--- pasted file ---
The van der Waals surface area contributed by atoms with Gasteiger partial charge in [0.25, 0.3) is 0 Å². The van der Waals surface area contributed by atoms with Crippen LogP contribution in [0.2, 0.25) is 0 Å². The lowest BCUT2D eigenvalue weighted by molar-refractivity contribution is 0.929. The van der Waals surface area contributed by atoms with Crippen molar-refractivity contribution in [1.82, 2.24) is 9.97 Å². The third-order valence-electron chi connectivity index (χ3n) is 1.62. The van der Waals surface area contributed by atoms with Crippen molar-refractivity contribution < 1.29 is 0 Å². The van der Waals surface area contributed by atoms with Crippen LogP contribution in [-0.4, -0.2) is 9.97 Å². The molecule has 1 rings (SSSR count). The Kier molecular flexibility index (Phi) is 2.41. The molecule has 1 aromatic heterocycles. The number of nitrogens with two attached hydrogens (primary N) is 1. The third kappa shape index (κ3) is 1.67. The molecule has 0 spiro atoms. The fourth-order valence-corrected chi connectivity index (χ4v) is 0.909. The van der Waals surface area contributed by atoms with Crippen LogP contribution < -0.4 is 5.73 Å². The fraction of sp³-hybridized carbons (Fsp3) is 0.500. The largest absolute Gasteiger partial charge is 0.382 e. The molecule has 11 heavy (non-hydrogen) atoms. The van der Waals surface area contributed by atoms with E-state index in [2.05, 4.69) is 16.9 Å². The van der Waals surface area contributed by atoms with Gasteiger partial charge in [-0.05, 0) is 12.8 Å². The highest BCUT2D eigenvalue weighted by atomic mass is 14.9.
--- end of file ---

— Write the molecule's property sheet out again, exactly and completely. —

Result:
The van der Waals surface area contributed by atoms with Gasteiger partial charge in [0.25, 0.3) is 0 Å². The van der Waals surface area contributed by atoms with Crippen LogP contribution in [0.2, 0.25) is 0 Å². The lowest BCUT2D eigenvalue weighted by molar-refractivity contribution is 0.929. The van der Waals surface area contributed by atoms with Crippen molar-refractivity contribution in [1.82, 2.24) is 9.97 Å². The third-order valence-electron chi connectivity index (χ3n) is 1.62. The van der Waals surface area contributed by atoms with Crippen molar-refractivity contribution < 1.29 is 0 Å². The van der Waals surface area contributed by atoms with Crippen LogP contribution in [-0.4, -0.2) is 9.97 Å². The molecule has 1 rings (SSSR count). The Kier molecular flexibility index (Phi) is 2.41. The molecule has 1 aromatic heterocycles. The number of nitrogens with two attached hydrogens (primary N) is 1. The third kappa shape index (κ3) is 1.67. The molecule has 0 spiro atoms. The fourth-order valence-corrected chi connectivity index (χ4v) is 0.909. The van der Waals surface area contributed by atoms with Crippen LogP contribution < -0.4 is 5.73 Å². The fraction of sp³-hybridized carbons (Fsp3) is 0.500. The largest absolute Gasteiger partial charge is 0.382 e. The molecule has 11 heavy (non-hydrogen) atoms. The van der Waals surface area contributed by atoms with E-state index in [2.05, 4.69) is 16.9 Å². The van der Waals surface area contributed by atoms with Gasteiger partial charge in [-0.05, 0) is 12.8 Å². The highest BCUT2D eigenvalue weighted by atomic mass is 14.9.